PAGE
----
After the first chapter of this novel, when the Collective makes an appearance, I wasn’t much into it but I stuck it out for a few more chapters. It didn’t work out; I mean, this Collective to begin with freaks me out. So we have these people, that have this very solid and set in stone view of things (and it doesn’t matter to me what they’re basing it on), that are striving for this communitary ecological way of life, but have a very closed off attitude toward this apparently evil Outside that is more techy-oriented and less naturey-oriented. My honest thoughts on this concept? Great, another group of extremist/close-minded people that are on a mission, marvelous. It’s a sort of attitude that makes me think not much of someone, that sort of “I know the Truth, I know the Way – and mine is the only way!”, yada yada yada. Not a fan of that, at all. And then comes the science, in a quite scientific tone, for me that not being much of a good thing, since I’m not a fan of that.
So I capitulated, I tried it, it didn’t work out, I didn’t connect with the characters, the world, nothing, no chemistry there so to speak. If you guys wanna experiment with it, I say give it a try, the concept is interesting and smart....more
I’m sorry, but I couldn’t do it. I just couldn’t. I read something like the first third ofOriginally posted at Butterfly-o-Meter Books on Nov 27 2011:
I’m sorry, but I couldn’t do it. I just couldn’t. I read something like the first third of the book, giving our chemistry chance after chance to kick in, to bedazzle, to sweep me off my feet. Perhaps if I would have gone further it would have happened, you might tell me. Sadly, I’m sure it wouldn’t have.
The plot was interesting, not necessarily something I’d love to read about but something that could be gripping, you know? I was curious about it. It’s the style of writing that alienated me from the book. It has this chronicle of war feel to me, I don’t know how to express it properly…it feels like a very accurate description, in this efficient and clear way, of things going on. Somehow it distances me from the plot, characters and everything going on, instead of helping me invest myself in the read. It’s an odd phenomenon that I haven’t experienced yet.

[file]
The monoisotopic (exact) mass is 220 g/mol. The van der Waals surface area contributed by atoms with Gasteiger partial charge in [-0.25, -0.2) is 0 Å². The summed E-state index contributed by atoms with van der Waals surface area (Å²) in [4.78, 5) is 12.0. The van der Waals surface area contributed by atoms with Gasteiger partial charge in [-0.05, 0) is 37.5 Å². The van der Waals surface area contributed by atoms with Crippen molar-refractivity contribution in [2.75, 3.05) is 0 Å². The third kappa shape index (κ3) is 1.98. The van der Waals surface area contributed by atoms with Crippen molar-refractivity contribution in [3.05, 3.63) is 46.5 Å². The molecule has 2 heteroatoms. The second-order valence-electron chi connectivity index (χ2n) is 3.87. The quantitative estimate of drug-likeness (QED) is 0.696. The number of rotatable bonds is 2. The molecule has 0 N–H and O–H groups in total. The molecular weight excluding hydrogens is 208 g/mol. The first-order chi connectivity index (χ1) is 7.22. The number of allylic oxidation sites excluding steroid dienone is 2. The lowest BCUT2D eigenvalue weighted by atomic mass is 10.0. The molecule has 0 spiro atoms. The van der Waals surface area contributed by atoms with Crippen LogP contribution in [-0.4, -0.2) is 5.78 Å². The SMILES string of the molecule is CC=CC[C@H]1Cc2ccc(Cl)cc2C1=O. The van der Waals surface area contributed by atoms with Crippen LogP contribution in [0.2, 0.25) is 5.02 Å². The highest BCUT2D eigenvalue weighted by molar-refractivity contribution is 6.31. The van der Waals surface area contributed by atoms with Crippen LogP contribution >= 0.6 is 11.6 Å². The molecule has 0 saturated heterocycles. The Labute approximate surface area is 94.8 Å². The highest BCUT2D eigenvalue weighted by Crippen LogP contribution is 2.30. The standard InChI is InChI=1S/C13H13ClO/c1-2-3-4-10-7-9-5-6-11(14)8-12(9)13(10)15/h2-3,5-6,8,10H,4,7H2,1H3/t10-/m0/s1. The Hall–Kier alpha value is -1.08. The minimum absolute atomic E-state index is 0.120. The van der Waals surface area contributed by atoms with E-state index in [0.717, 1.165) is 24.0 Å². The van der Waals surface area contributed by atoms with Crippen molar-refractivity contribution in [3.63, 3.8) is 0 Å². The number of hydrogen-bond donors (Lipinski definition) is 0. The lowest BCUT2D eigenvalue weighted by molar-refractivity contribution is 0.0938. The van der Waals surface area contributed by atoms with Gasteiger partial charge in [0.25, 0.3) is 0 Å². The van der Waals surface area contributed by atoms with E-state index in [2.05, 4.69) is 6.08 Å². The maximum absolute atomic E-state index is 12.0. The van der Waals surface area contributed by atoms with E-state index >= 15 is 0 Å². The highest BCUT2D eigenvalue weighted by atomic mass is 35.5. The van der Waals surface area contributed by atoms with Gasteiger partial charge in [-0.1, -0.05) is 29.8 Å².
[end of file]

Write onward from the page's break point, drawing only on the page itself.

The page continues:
I didn’t finish it. And I’m not going to come back to it and try again, so I’m capitulating before you all on this front....more
“Fans of Hunter S. Thompson’s drug-addled gonzo psychedelia [...]” – and therein lies theOriginally posted on Sep 12 2011 at Butterfly-o-Meter Books:
“Fans of Hunter S. Thompson’s drug-addled gonzo psychedelia [...]” – and therein lies the problem. The only reference of Hunter S. Thompson’s work I’ve ever allowed to rest inside my head was the movie Fear and Loathing in Las Vegas. A really smart, and really strange friend of mine pestered me about watching the thing with him for 20 hours before I finally gave in. When I did, I regretted my weakness. Deeply. Never argue with men that have green eyes, it’s the Devil’s work, you will always lose. Well I seem to Anyways, the movie left a clear impression upon me: an awkwardly beautiful jumble that made me feel like jumping out of a window, repeatedly. I will not deny it has its charm, something of an intoxicating nature that seduces you and keeps you prisoner, like watching a train wreck happening. You know it will be bad, and there’ll be sorrow and much regret involved, but you won’t be able to stop in time to avoid it. You may feel the movie didn’t do the spirit of Hunter S. Thompson‘s writing justice, but you will not catch me reading anything of his to make amends. No devilish enchanted green eyes in the world would be able to convince me, to talk or charm me into it. There isn’t enough charm and green eyes in the world to convince me.
But let’s get back to this book. I won’t sugarcoat or dance around it, and here it is: it gave me the exact same feeling as watching Fear and Loathing in Las Vegas. therefore, for Thompson fans, I’m sure this would be a treat. I’m of too much a different time to even begin to enjoy exploring this odd and frightening realm. I’m of the age when communication needs to be clear, and polished, and effective; it’s a missile you launch, after much strategic planning, and it has a clearly determined target; my European culture encourages dallying in exercises of the polished, metaphoric wording, but under the unwavering benevolence of order, even without much sense, and methodical layering of symbolism. Give ma Kafka, give me Boris Vian, and I will enjoy them, though considerably less then I did some years ago. I live in a much too Kafka-like place of the world to enjoy the encore of the senseless never-ending conundrum of events. I like gutsy, I like original, I even like peculiar. But I need clarity and order to enjoy anything, I need rational or emotional balance, I need sense.
This style, this is not my cup of tea, no matter how hard I try. And I tried, really really hard. This is my first DNF book submitted for review, and I feel guilty about it.